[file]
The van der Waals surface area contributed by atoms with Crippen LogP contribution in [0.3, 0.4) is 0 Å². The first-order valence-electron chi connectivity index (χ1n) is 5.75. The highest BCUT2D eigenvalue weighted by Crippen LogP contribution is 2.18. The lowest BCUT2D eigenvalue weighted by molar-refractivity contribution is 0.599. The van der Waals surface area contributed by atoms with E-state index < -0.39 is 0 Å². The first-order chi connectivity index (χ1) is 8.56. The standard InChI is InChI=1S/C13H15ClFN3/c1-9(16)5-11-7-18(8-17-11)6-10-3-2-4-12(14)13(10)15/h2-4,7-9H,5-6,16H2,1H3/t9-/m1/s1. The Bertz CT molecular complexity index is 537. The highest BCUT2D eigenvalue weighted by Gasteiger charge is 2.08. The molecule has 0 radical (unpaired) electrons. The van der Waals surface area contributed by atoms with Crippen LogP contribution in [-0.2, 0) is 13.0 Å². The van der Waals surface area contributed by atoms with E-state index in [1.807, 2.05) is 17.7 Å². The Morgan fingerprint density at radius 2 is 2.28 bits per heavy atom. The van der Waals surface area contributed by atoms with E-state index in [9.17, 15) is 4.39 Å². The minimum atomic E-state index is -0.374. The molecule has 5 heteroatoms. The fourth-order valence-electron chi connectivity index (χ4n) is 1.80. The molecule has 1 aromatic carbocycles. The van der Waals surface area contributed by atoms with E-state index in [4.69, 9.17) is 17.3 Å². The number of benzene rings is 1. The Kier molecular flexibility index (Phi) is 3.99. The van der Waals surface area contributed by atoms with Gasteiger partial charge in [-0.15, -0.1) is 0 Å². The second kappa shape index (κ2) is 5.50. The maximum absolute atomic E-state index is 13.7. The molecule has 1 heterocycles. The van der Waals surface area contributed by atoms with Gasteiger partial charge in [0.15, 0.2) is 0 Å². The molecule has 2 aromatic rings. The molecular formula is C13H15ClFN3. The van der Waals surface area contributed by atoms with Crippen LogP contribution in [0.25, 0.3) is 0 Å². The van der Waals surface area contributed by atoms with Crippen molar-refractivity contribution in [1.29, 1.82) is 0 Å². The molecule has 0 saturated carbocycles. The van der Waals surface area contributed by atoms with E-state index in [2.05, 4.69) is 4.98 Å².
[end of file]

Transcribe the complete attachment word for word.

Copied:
The van der Waals surface area contributed by atoms with Crippen LogP contribution in [0.3, 0.4) is 0 Å². The first-order valence-electron chi connectivity index (χ1n) is 5.75. The highest BCUT2D eigenvalue weighted by Crippen LogP contribution is 2.18. The lowest BCUT2D eigenvalue weighted by molar-refractivity contribution is 0.599. The van der Waals surface area contributed by atoms with E-state index < -0.39 is 0 Å². The first-order chi connectivity index (χ1) is 8.56. The standard InChI is InChI=1S/C13H15ClFN3/c1-9(16)5-11-7-18(8-17-11)6-10-3-2-4-12(14)13(10)15/h2-4,7-9H,5-6,16H2,1H3/t9-/m1/s1. The Bertz CT molecular complexity index is 537. The highest BCUT2D eigenvalue weighted by Gasteiger charge is 2.08. The molecule has 0 radical (unpaired) electrons. The van der Waals surface area contributed by atoms with Crippen LogP contribution in [-0.2, 0) is 13.0 Å². The van der Waals surface area contributed by atoms with E-state index in [1.807, 2.05) is 17.7 Å². The Morgan fingerprint density at radius 2 is 2.28 bits per heavy atom. The van der Waals surface area contributed by atoms with E-state index in [9.17, 15) is 4.39 Å². The minimum atomic E-state index is -0.374. The molecule has 5 heteroatoms. The fourth-order valence-electron chi connectivity index (χ4n) is 1.80. The molecule has 1 aromatic carbocycles. The van der Waals surface area contributed by atoms with E-state index in [4.69, 9.17) is 17.3 Å². The number of benzene rings is 1. The Kier molecular flexibility index (Phi) is 3.99. The van der Waals surface area contributed by atoms with Gasteiger partial charge in [-0.15, -0.1) is 0 Å². The second kappa shape index (κ2) is 5.50. The maximum absolute atomic E-state index is 13.7. The molecule has 1 heterocycles. The van der Waals surface area contributed by atoms with Gasteiger partial charge in [0.15, 0.2) is 0 Å². The molecule has 2 aromatic rings. The molecular formula is C13H15ClFN3. The van der Waals surface area contributed by atoms with Crippen LogP contribution in [0.25, 0.3) is 0 Å². The van der Waals surface area contributed by atoms with Crippen molar-refractivity contribution in [1.29, 1.82) is 0 Å². The molecule has 0 saturated carbocycles. The van der Waals surface area contributed by atoms with E-state index in [2.05, 4.69) is 4.98 Å².